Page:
FINA swift to act as IOC ‘passes buck’ on Russia
MOSCOW: The legal battle to compete in next month’s Olympics began Monday as Russian swimmer Yulia Efimova was the first to appeal her exclusion from the Rio Games by swimming body FINA, acting on criteria set out by the International Olympic Committee (IOC).
The IOC on Sunday declined to impose a blanket ban on Russian competitors over state-run doping, a decision which was met with fierce criticism elsewhere with Olympic chiefs branded “spineless”.
In one of the most momentous moves in its long, chequered history, the IOC said it was up to each international sports federation to decide if Russians could take part in Rio.
Swimming governing body FINA on Monday announced a ban on seven Russian swimmers, making it the first international federation to impose sanctions in light of Sunday’s IOC decision.
Vladimir Morozov and Nikita Lobintsev, both 4x100m freestyle bronze-medal winners with the Russian team at the 2012 Olympics, and Efimova, another 2012 Olympic bronze medallist, were among the seven banned.
Efimova, 24, a four-time world breaststroke champion, whose provisional ban for testing positive for meldonium was overturned by FINA in May, will appeal to the Court of Arbitration for Sport (CAS), her agent Andrei Mitkov told R-Sport.
Officially ten Russian competitors were sidelined from the Rio Games on Monday over past doping offences with two weightlifters and a freestyle wrestler also banned, joining the 67 track and field athletes already barred from international competition by the International Association of Athletics Federation (IAAF).
Other international federations now face a race against the clock with the opening ceremony only 11 days away, global sport sharply divided and some Russian competitors already in Brazil.
Kremlin spokesman Dmitry Peskov called the IOC decision “positive”.
“We welcome the main decision, which allows so-called clean athletes to take part in the Olympic Games,” Peskov told reporters.
Russian sport and the Kremlin have been rocked by doping scandals that saw its track and field team banned from competition, including Rio, and sparked calls led by the World Anti-Doping Agency (WADA) for all Russians to be barred until they cleaned up.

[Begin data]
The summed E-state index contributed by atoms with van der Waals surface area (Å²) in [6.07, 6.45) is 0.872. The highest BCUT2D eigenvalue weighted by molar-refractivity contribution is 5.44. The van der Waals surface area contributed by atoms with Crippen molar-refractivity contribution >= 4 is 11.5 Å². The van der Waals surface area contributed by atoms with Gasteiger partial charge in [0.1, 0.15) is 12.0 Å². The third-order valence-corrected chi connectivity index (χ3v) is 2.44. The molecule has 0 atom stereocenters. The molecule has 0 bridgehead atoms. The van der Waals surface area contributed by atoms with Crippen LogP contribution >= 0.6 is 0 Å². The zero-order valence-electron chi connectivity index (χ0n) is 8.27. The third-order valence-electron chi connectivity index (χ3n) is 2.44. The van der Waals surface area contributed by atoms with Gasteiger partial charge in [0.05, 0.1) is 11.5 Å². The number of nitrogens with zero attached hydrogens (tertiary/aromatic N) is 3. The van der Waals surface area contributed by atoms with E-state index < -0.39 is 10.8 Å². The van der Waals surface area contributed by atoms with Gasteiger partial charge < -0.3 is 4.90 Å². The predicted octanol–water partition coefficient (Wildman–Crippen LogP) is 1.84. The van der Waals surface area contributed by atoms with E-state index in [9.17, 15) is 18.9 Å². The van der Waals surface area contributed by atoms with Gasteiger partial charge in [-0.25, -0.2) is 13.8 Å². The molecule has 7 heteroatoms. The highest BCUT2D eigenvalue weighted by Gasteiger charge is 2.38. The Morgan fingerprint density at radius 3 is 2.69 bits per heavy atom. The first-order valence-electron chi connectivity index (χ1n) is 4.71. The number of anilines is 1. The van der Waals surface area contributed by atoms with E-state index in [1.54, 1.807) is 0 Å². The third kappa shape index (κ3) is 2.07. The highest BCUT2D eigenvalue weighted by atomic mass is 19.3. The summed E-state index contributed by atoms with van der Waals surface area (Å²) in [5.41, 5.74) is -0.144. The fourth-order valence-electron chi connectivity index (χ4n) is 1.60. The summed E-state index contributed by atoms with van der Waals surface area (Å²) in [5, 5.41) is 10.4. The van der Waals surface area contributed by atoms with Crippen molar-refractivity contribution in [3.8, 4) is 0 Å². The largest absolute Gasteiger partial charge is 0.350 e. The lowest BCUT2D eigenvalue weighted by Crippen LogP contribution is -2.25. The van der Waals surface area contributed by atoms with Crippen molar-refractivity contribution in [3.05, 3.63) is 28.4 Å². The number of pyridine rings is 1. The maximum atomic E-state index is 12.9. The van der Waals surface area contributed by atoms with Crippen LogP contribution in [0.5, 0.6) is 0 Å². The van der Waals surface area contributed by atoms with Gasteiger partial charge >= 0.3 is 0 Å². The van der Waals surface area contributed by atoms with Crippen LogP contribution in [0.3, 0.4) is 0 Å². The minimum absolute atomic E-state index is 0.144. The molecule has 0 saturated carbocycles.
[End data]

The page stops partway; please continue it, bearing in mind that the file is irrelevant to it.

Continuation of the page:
Dmitry Svishchev, who heads the lower house of Russian parliament’s sports and physical culture committee, told AFP the IOC decision was “not bad”.
But he railed against the fact that Russian athletes who served doping bans in the past would be barred from Rio under the new IOC criteria, especially when drug cheats from other countries who had served their suspensions were allowed to go.
“You can’t punish twice for the same thing,” Svishchev said.
Russia’s gymnastics team — the first group of Russian athletes to arrive in Rio — are already training, coach Valentina Rodionenko told R-Sport news agency, saying that “the worst is behind us”.
Most Russian competitors will fly out on Thursday, although it remains to be seen how many will actually take part in the Games.
– ‘A black day’ –
Russia’s reaction was in stark contrast to much of the rest of the world.
Olympic chiefs had been under pressure to hit Russia with the hardest sanctions possible to punish state-run doping that was laid bare in a WADA-commissioned report a week ago by Canadian law professor Richard McLaren.
It revealed wide-ranging Russian doping in Olympic events from 2011 and including the Sochi Games in 2014, where the secret service used a hole drilled in a wall to swap the dirty samples of doping competitors for clean ones, under the noses of international observers.
Four-time Olympic rowing champion Matthew Pinsent led a cacophony of British condemnation.
“IOC has passed the buck — pure and simple,” wrote the 45-year-old Pinsent in The Times.
Defending Olympic long jump champion Greg Rutherford also weighed in.
“(The IOC’s decision) is a spineless attempt to appear as the nice guy to both sides,” the 29-year-old told the Guardian newspaper.
The Australian government warned that a “suspicion of compromised integrity” now hung over the Games and New Zealand’s anti-doping body lamented “a black day for clean athletes”.
That came after WADA president Craig Reedie said: “The McLaren report exposed, beyond a reasonable doubt, a state-run doping programme in Russia that seriously undermines the principles of clean sport embodied within the World Anti-Doping Code.”
US anti-doping chiefs blasted the IOC for creating “a confusing mess”.
– Anxious wait –
Thomas Bach, the IOC president, said the Olympic body had faced an extremely difficult decision and had to “find the balance between the overall responsibility (of Russia) and the rights of each individual athlete”.
“The decision will certainly not appeal to everyone, but it comes down to justice,” Bach said in the immediate aftermath on Sunday.
The focus will now be on the Olympic sports to let in Russians who they believe are drug-free.
Zhukov said that weightlifters Anastasia Romanova and Tatiana Kashirina — who won silver at the 2012 Games — and freestyle wrestler Viktor Lebedev would not compete in Rio in light of the IOC’s criteria, R-Sport reported.
The World Archery Federation quickly declared that three Russians who had never tested positive for banned substances would be allowed to compete in Rio.
Russia’s fencing and pentathlon federations have expressed confidence that athletes in their respective sports will also take part, but were still awaiting official confirmation from the respective federations.